In 1993 Setagaya Art Museum held an exhibition of work by Kuwabara Kineo and Araki Nobuyoshi titled ラブ・ユー・トーキョー (Love you Tokyo). The museum has been acquiring work by Araki since. It’s closed (for nine months, until the end of March), and a two-stage exhibition of post–Love you Araki acquisitions is running at what TAB calls the Miyamoto Saburo Memorial Museum.
The museum is actually Miyamoto Saburō kinen bijutsukan (宮本三郎記念美術館). I don’t know what its true English name is, if it even has one: the building itself only carries a Japanese name and the only words on its website that aren’t in Japanese seem to be “PDF” and “Acrobat Reader”. Anyway the museum is between Okusawa station (Meguro line), Den’enchōfu station (Meguro and Tōyoko lines), Kuhonbutsu (Ōimachi line), and Jiyūgaoka station (Ōimachi and Tōyoko lines). Here’s a stylized map (only in Japanese, of course) of how to get there, and for a detailed stylized map (north at the foot!) of how to get there from Jiyūgaoka station, try this PDF (again, only in Japanese, of course).
What you get:
- dozens of small prints of photographs of the sex business
- some photographs of flowers
- some paintings of flowers
- some pairs of nudes with townscapes and so forth
- three very large scrapbooks of photographs, each open and in a cabinet
- three video monitors, each showing the full content of a scrapbook
The flowers are forgettable. The nudes and the photographs that go with them (I think first published in Tokyo Nude, 1989) are interesting, though I could never see how the one photograph helped the other: the pairing seemed pointless. (Actually I feared that there was some banal “point”, such as the contrast between vitality [and sex] versus lifelessness.) They’re good-sized, handsome prints.
Looking in the best direction:
On the wall, “Tokyo Lucky Hole”. It’s Araki’s mid-’80s exploration of the sex business (first published as a book in 東京ラッキーホール = Tokyo Lucky Hole, 1990). Nothing here is particularly arresting, but they are amusing.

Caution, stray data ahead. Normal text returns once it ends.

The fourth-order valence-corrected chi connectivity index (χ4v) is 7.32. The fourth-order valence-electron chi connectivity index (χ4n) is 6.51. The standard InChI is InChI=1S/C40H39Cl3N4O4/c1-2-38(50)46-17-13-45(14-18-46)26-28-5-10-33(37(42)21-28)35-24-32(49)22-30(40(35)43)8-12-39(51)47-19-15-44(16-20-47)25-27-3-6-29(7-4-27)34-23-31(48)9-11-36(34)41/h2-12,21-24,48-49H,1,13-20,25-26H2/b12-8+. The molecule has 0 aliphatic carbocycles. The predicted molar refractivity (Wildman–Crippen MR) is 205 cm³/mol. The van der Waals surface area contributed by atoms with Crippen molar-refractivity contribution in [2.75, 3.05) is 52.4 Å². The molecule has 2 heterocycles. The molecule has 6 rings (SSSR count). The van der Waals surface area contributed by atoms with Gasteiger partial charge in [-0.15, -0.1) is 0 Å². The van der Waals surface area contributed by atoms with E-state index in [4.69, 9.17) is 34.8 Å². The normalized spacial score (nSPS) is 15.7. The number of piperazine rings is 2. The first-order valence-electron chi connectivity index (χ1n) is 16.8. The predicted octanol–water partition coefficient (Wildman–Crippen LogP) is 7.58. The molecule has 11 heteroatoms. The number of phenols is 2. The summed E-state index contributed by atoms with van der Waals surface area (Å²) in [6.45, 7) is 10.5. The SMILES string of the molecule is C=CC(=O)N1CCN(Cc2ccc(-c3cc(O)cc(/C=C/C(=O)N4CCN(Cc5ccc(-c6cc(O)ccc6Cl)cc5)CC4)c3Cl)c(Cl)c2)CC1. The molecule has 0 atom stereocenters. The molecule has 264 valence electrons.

In the glass case, one of the scrapbooks: “Ginza”, from 1967. The other two are “Satchin to Mābo” (1963) and “Onna” (1965). Each of these scrapbooks seems to collect contrasty prints exhibited earlier in some small show. The “Satchin and Mābo” photographs, of two young boys, are well known: they’ve appeared in books (starting with Satchin, 1994), which are worth looking out for: the museum sells the latest, modestly priced book of these. “Onna” doesn’t really take off. The most interesting to me was Ginza, in which serious or glum people walk around Ginza. Their clothing tends to be either for work or somewhat dowdy, and the girls are on the doughy side — it’s quite a contrast from, say, Morooka Kōji’s portrayal of Ginza. (銀座残像 = Remembrance of Ginza is a collection of these photographs by Morooka.) I’m no expert in Araki’s published output but I haven’t noticed these early photographs of Ginza in any book; surely they merit a book, and some arty publisher could milk the nutball collector trade with a stratospherically priced “limited edition” of a facsimile of the original, which could reasonably be termed an elephant folio.
All in all it’s an odd exhibition. I easily got my ¥200-worth, but the best part was standing in front of a monitor watching a video. I’d rather see each video on a computer, with my cursor ready over a pause button.
The content changes on 14 January, after which I’ll go along again.
I’ve no idea how much all of these acquisitions cost Setagaya-ku, but it’s not obviously an unreasonable use of taxpayers’ money. Setagaya’s museum possesses a lot of good stuff. It has a great quantity by Morooka, for a start. Much of Morooka (師岡宏次)’s published work may be humdrum, but if carefully selected and well reproduced it merits a look: none of his books is satisfying and by contrast the best collection I know of is the twenty or so pages he gets within the excellent 1993 exhibition catalogue モダン東京狂詩曲 = Rhapsody of Modern Tokyo. He’d merit a small show in the refurbished museum. The museum also possesses a number of paintings by Anthony Green, whose work doesn’t seem to have been collected in a major book since the bilingual (Japanese/English) catalogue that accompanied an exhibition that toured Japan (including the Setagaya museum) in 1987–88. Time for an updated retrospective of Anthony Green, Setagaya!